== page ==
Democrats are sifting through the rubble that once was their “supermajority” in the US Senate, looking for portents and implications.
If “All politics is local,” as another Bay State politician, former Speaker of the US House Thomas P. (Tip) O’Neill Jr. famously put it, then it would be wrong to discount entirely the local factors in the race. Did Democratic candidate Martha Coakley run too bland and passive a campaign, lack a clear message, and allow her opponent to define her? Even a last-minute visit from the president failed to ignite any passion for Ms. Coakley’s candidacy.
In strong contrast, Mr. Brown found a resonant local message in railing against the Democratic “machine” that has dominated the commonwealth’s politics for decades. Just last year the speaker of the Massachusetts House, a Democrat, resigned amid allegations that he misused his office to favor friends and relatives. The two previous House speakers, also Democrats, resigned under the same cloud of ethics investigations.
Brown also follows in a well-worn tradition of success by other affable and telegenic Massachusetts Republicans, such as William Weld and Mitt Romney, both of whom were elected governor to ride herd on the heavily Democratic legislature.
But all that said, the special election clearly shows that President Obama has overreached on his domestic agenda. With Brown representing a decisive 41st Republican vote against the president’s healthcare overhaul, the future of that legislation looks murky. Ironically, the voters of Massachusetts already have nearly universal healthcare, passed by the Democratic-controlled state legislature and signed by GOP Governor Romney in 2006.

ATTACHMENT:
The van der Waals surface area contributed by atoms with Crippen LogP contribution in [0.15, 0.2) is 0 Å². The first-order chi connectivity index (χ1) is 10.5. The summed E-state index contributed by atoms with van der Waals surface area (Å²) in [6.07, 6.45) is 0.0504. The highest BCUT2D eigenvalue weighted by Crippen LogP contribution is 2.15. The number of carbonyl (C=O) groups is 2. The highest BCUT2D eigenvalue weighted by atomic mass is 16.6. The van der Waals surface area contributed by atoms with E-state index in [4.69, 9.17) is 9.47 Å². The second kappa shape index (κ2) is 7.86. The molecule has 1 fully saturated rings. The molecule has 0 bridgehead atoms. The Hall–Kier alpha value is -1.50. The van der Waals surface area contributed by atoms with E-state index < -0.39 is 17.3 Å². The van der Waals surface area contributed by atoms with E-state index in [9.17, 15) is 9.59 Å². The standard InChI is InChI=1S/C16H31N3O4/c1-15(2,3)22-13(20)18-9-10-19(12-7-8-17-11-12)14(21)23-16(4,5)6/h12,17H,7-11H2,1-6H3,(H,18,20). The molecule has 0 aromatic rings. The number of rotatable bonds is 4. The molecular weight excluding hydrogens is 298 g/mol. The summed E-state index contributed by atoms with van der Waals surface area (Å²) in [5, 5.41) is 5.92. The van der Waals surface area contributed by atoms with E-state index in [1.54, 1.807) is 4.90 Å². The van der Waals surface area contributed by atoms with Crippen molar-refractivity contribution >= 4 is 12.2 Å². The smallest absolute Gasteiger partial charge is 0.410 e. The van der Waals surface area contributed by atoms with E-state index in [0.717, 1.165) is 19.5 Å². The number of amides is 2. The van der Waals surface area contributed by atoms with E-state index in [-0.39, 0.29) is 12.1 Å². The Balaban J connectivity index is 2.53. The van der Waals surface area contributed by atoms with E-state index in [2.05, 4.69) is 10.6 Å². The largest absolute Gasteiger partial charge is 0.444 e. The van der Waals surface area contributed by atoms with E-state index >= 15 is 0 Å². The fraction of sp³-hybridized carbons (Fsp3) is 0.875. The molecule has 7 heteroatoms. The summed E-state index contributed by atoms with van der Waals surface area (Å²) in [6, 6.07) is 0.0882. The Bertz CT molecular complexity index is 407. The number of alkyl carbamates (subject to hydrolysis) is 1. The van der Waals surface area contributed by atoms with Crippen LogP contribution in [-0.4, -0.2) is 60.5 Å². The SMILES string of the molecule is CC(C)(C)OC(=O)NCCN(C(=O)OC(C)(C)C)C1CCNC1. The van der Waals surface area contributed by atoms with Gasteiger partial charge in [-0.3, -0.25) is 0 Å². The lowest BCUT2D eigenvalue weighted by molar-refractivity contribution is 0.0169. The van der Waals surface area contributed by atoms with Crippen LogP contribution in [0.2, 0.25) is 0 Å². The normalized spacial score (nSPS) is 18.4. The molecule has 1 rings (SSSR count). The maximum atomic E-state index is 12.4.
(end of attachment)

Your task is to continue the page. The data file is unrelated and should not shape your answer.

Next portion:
But with midterm elections coming, and with fresh hopes of a repeat of their 1994 takeover of the House, Republicans in Congress may now have little incentive to compromise with Democratic lawmakers or Mr. Obama.
Democrat Terry McAuliffe has it right when he calls the Massachusetts special election a “wake-up call.” “We have to keep our focus on job creation,” the former Democratic national chairman said. “Everything we have to do is related to job creation.”
That means healthcare will probably have to be delayed and retooled yet again. Rethinking the message will be just as important as finding the right mix of policies. It’s unlikely that many voters understand much of what’s in the House and Senate healthcare bills beyond the slogans they’ve heard in political ads.
When the time is right, the president must more clearly explain healthcare reform and put his personal stamp on it. Leaving leadership on this issue largely to the Democratic Congress looks to have failed.
Obama showed himself a masterly communicator in his campaign. While Americans’ confidence in his ability to do his job well is sinking, and his political clout seems to have vanished, he remains personally popular with an electorate that sees him as intelligent and thoughtful. Still, he will need to reconnect with ordinary Americans in a more visceral way if he wants to revive his agenda.
Expensive reforms such as healthcare are more likely to fall on receptive ears during economic booms, not busts. If Obama can help turn the economy around, new avenues for addressing healthcare and other urgent needs – such as fighting climate change – may open up.
If he can’t create more jobs, voters – even in a heavily Democratic state – have just shown that they’re more than willing to look elsewhere for answers.